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Group of (one or more) words
In grammar, a phrase—called expression in some contexts—is a group of words or singular word acting as a grammatical unit. For instance, the English expression "the very happy squirrel" is a noun phrase which contains the adjective phrase "very happy". Phrases can consist of a single word or a complete sentence. In theoretical linguistics, phrases are often analyzed as units of syntactic structure such as a constituent.
In theories of syntax, a phrase is any group of words, or sometimes a single word, which plays a particular role within the syntactic structure of a sentence. It does not have to have any special meaning or significance, or even exist anywhere outside of the sentence being analyzed, but it must function there as a complete grammatical unit. For example, in the sentence Yesterday I saw an orange bird with a white neck, the words an orange bird with a white neck form a noun phrase, or a determiner phrase in some theories, which functions as the object of the sentence.
Many theories of syntax and grammar illustrate sentence structure using phrase 'trees', which provide schematics of how the words in a sentence are grouped and relate to each other. A tree shows the words, phrases, and clauses that make up a sentence. Any word combination that corresponds to a complete subtree can be seen as a phrase.
There are two competing principles for constructing trees; they produce 'constituency' and 'dependency' trees and both are illustrated here using an example sentence. The constituency-based tree is on the left and the dependency-based tree is on the right:
In the constituency tree each phrase is marked by a phrasal node (NP, PP, VP); and there are eight phrases identified by phrase structure analysis in the example sentence. On the other hand, the dependency tree identifies a phrase by any node that exerts dependency upon, or dominates, another node. And, using dependency analysis, there are six phrases in the sentence.
The trees and phrase-counts demonstrate that different theories of syntax differ in the word combinations they qualify as a phrase. Here the constituency tree identifies three phrases that the dependency trees does not, namely: house at the end of the street, end of the street, and the end. More analysis, including about the plausibilities of both grammars, can be made empirically by applying constituency tests.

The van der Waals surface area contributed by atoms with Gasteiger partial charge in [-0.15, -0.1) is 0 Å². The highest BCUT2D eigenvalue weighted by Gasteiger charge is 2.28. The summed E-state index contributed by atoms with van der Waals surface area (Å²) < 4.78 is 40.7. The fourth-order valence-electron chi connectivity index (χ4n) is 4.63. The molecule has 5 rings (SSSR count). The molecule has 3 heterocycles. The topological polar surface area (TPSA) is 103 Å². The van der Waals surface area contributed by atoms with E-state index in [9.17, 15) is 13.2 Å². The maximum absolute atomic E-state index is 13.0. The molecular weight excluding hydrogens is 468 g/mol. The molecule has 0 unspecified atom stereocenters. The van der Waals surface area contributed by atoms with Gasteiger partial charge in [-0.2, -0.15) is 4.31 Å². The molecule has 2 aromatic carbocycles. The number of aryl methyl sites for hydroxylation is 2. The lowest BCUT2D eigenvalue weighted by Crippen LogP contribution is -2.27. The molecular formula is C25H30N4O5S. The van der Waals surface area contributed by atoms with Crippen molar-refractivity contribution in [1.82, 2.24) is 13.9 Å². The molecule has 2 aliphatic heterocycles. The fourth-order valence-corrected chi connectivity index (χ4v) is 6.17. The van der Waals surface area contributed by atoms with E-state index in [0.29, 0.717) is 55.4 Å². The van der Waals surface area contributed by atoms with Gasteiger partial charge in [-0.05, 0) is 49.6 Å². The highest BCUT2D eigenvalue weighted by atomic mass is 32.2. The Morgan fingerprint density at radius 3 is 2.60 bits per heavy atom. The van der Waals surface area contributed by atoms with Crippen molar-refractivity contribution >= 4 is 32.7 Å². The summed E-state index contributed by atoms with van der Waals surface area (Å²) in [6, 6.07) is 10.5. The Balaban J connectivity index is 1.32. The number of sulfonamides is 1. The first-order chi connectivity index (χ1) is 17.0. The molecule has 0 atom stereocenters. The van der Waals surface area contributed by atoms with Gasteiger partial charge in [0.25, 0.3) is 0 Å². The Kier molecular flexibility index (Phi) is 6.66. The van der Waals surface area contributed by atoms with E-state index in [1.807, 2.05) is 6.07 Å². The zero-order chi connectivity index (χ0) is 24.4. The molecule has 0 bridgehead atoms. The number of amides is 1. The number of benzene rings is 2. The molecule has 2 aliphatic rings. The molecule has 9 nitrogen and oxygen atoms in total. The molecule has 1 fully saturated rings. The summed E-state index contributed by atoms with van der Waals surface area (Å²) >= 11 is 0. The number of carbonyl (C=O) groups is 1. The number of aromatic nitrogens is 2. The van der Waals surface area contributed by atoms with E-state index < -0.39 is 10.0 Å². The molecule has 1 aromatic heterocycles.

Heads and dependents
In grammatical analysis, most phrases contain a head, which identifies the type and linguistic features of the phrase. The syntactic category of the head is used to name the category of the phrase; for example, a phrase whose head is a noun is called a noun phrase. The remaining words in a phrase are called the dependents of the head.
In the following phrases the head-word, or head, is bolded:
The above five examples are the most common of phrase types; but, by the logic of heads and dependents, others can be routinely produced. For instance, the subordinator phrase:
before that happened — Subordinator phrase (SP); the head is a subordinating conjunction—it subordinates the independent clause
By linguistic analysis this is a group of words that qualifies as a phrase, and the head-word gives its syntactic name, "subordinator", to the grammatical category of the entire phrase. But this phrase, "before that happened", is more commonly classified in other grammars, including traditional English grammars, as a subordinate clause (or dependent clause); and it is then labelled not as a phrase, but as a clause.
Most theories of syntax view most phrases as having a head, but some non-headed phrases are acknowledged. A phrase lacking a head is known as exocentric, and phrases with heads are endocentric.
Some modern theories of syntax introduce functional categories in which the head of a phrase is a functional lexical item. Some functional heads in some languages are not pronounced, but are rather covert. For example, in order to explain certain syntactic patterns which correlate with the speech act a sentence performs, some researchers have posited force phrases (ForceP), whose heads are not pronounced in many languages including English. Similarly, many frameworks assume that covert determiners are present in bare noun phrases such as proper names.
Another type is the inflectional phrase, where (for example) a finite verb phrase is taken to be the complement of a functional, possibly covert head (denoted INFL) which is supposed to encode the requirements for the verb to inflect – for agreement with its subject (which is the specifier of INFL), for tense and aspect, etc. If these factors are treated separately, then more specific categories may be considered: tense phrase (TP), where the verb phrase is the complement of an abstract "tense" element; aspect phrase; agreement phrase and so on.
Further examples of such proposed categories include topic phrase and focus phrase, which are argued to be headed by elements that encode the need for a constituent of the sentence to be marked as the topic or focus.
The distinction is illustrated with the following examples:
The Republicans may nominate Newt. - Finite VP in bold
The Republicans may nominate Newt. - Non-finite VP in bold
The syntax trees of this sentence are next:
The constituency tree on the left shows the finite verb string may nominate Newt as a constituent; it corresponds to VP1. In contrast, this same string is not shown as a phrase in the dependency tree on the right. However, both trees, take the non-finite VP string nominate Newt to be a constituent.